The electromagnetic spectrum has no theoretical limit at either end. If all the mass/energy in the Universe is considered a 'limit', then that would be the only real theoretical limit to the maximum frequency attainable.
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Re: The Beast

Postby Steve Anderson » Mon Aug 02, 2021 11:44 am

Harry Dalek wrote:...Are you going to test your Sound cards Steve more than likely already have i would think you have a bench signal generator ?

Actually no. In fact the PC I'll be using this with doesn't even have a 'sound card'. For the machine(s) that do I'll not be using them anyway. I do have a small external one I mentioned a week or two ago if I simply want to record/playback audio. (The behringer UFO202). But not for this.

I do have a bench generator but it's fading fast, it should have been retired over a decade ago, but it was quite good in its day (30-odd years ago). This should replace it, all that's needed is sine and square (logic) signals. I can't recall ever needing the sawtooth/triangle outputs. So it's simpler from a users perspective, more accurate and stable, and programmable. It doesn't need to be ultra-low distortion and things like that, I'm not testing Hi-Fi amplifiers and the like.

It may be complimented by a measuring unit (or merged into one instrument) to record test results. One of the more tedious tasks is frequency response testing. Automating it means I can go and pour a beer while the machine does all the boring stuff for me...can't waste valuable time can we?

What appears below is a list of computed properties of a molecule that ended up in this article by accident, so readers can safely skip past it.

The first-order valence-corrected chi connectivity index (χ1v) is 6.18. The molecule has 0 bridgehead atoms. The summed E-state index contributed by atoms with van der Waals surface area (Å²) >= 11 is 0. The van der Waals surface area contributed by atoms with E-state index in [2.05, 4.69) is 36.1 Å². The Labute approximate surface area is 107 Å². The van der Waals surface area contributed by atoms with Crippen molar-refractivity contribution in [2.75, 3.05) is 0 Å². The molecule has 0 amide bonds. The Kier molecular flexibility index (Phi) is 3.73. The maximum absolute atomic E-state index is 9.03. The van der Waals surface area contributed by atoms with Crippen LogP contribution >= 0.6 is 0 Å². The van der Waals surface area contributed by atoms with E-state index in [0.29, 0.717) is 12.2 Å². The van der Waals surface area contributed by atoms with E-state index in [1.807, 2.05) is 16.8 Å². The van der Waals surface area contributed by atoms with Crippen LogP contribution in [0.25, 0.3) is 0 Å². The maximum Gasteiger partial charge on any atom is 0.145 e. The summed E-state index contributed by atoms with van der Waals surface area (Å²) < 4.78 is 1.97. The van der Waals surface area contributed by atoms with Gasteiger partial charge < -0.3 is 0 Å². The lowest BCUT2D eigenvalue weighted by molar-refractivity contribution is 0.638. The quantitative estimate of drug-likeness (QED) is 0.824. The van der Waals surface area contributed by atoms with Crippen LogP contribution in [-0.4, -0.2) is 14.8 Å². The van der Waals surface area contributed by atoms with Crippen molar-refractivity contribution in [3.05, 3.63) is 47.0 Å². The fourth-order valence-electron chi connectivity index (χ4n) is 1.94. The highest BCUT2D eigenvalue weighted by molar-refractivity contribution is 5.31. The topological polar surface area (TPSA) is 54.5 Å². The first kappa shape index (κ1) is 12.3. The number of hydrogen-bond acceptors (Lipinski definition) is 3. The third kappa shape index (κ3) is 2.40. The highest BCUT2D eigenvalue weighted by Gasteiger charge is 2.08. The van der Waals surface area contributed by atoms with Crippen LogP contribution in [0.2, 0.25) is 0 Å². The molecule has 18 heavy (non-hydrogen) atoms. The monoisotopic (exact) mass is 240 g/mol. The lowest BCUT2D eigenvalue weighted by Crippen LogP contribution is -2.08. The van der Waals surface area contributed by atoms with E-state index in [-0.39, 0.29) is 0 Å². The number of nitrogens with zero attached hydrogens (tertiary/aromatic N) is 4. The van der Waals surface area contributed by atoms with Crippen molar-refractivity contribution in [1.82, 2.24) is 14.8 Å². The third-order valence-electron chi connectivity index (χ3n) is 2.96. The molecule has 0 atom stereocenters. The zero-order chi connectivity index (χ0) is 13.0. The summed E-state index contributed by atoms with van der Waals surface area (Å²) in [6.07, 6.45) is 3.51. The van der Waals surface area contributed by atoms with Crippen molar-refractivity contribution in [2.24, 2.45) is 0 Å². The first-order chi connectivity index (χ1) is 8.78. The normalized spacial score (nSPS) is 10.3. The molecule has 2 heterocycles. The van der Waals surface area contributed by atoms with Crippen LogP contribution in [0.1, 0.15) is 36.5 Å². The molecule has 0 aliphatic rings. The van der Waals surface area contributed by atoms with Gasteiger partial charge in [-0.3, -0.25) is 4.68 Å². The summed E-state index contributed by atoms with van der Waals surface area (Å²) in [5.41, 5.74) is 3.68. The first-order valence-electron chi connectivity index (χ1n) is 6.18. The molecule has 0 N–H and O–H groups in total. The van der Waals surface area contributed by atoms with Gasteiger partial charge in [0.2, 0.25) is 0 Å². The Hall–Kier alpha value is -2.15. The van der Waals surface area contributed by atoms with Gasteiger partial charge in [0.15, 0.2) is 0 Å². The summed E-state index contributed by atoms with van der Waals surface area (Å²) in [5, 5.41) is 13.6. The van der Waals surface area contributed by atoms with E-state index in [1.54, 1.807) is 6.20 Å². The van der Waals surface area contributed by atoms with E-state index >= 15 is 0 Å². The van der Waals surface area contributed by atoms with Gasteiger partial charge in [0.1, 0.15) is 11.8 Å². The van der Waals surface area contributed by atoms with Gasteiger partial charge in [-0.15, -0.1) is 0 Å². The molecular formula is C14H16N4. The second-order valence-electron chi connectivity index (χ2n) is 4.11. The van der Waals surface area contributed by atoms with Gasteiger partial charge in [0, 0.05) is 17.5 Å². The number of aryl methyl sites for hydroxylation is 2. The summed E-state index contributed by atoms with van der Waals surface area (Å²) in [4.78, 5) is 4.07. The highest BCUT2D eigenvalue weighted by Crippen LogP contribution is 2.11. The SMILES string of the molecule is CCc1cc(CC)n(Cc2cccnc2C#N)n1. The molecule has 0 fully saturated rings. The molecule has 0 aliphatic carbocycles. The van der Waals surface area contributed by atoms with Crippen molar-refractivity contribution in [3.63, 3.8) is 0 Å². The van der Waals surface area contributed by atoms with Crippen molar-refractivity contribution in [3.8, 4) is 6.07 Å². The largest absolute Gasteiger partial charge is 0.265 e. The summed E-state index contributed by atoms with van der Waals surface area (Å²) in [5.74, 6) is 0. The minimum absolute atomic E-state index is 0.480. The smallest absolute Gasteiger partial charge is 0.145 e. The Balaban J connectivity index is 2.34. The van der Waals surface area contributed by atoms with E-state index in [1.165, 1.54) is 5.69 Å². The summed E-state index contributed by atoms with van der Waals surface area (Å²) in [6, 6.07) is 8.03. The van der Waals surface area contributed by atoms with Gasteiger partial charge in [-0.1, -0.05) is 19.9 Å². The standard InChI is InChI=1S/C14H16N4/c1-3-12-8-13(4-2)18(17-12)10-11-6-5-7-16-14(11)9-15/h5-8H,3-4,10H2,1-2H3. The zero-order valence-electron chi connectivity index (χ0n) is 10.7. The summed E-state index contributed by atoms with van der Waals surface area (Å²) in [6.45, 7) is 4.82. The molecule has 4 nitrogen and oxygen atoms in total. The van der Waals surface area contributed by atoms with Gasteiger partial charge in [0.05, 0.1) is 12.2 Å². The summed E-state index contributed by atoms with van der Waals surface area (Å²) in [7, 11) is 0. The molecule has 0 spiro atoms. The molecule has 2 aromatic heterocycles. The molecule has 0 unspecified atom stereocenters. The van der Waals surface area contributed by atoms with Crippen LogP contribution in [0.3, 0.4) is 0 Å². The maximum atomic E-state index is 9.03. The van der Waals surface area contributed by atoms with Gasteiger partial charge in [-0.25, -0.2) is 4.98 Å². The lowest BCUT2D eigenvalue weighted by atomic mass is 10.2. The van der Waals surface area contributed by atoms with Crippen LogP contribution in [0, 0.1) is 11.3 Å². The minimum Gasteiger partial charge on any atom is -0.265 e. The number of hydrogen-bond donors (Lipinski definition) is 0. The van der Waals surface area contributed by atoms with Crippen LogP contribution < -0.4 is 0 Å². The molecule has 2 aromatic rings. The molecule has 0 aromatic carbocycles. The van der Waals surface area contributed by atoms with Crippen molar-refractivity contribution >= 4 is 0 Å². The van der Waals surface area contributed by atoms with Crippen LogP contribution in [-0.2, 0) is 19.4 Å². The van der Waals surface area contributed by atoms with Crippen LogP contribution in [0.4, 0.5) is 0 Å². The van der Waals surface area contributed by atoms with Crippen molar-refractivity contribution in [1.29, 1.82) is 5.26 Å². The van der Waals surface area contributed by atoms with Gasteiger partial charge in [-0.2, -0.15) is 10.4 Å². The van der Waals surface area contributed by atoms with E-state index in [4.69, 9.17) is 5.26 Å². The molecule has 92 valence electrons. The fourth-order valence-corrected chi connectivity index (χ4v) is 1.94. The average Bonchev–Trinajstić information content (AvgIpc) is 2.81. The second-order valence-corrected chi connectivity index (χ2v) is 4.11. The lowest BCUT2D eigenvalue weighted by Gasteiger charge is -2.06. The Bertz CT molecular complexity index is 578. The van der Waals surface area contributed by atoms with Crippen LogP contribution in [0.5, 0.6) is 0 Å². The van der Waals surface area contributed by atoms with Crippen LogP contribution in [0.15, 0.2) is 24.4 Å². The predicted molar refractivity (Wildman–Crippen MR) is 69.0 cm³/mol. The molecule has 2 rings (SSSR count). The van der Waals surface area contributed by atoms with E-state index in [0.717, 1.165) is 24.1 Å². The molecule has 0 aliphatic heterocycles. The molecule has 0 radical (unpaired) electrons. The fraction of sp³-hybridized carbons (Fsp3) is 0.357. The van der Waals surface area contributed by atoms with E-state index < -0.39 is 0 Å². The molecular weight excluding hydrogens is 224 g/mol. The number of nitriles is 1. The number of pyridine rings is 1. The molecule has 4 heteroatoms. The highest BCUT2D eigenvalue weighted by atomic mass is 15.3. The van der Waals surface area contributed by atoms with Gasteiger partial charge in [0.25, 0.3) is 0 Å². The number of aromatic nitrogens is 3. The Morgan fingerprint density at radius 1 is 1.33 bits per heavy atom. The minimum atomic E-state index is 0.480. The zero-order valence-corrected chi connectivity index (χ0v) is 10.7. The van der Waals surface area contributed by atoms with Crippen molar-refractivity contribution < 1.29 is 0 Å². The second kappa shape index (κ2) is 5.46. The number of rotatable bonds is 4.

Steve A.

If you need a 'proper' automated audio test system the Lindos LA100 is really useful, I used them for many years in broadcasting...not for the hobbyist though...

http://www.lindos.co.uk/la100
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Re: The Beast

Postby Harry Dalek » Mon Aug 02, 2021 9:11 pm

Steve Anderson wrote:Actually no. In fact the PC I'll be using this with doesn't even have a 'sound card'. For the machine(s) that do I'll not be using them anyway. I do have a small external one I mentioned a week or two ago if I simply want to record/playback audio. (The behringer UFO202). But not for this.


That's a nice little gadget ,a lot of these things about price is over the place but for these buyer should shop around seem mostly to be 30 dollars

I do have a bench generator but it's fading fast, it should have been retired over a decade ago, but it was quite good in its day (30-odd years ago). This should replace it, all that's needed is sine and square (logic) signals. I can't recall ever needing the sawtooth/triangle outputs. So it's simpler from a users perspective, more accurate and stable, and programmable. It doesn't need to be ultra-low distortion and things like that, I'm not testing Hi-Fi amplifiers and the like.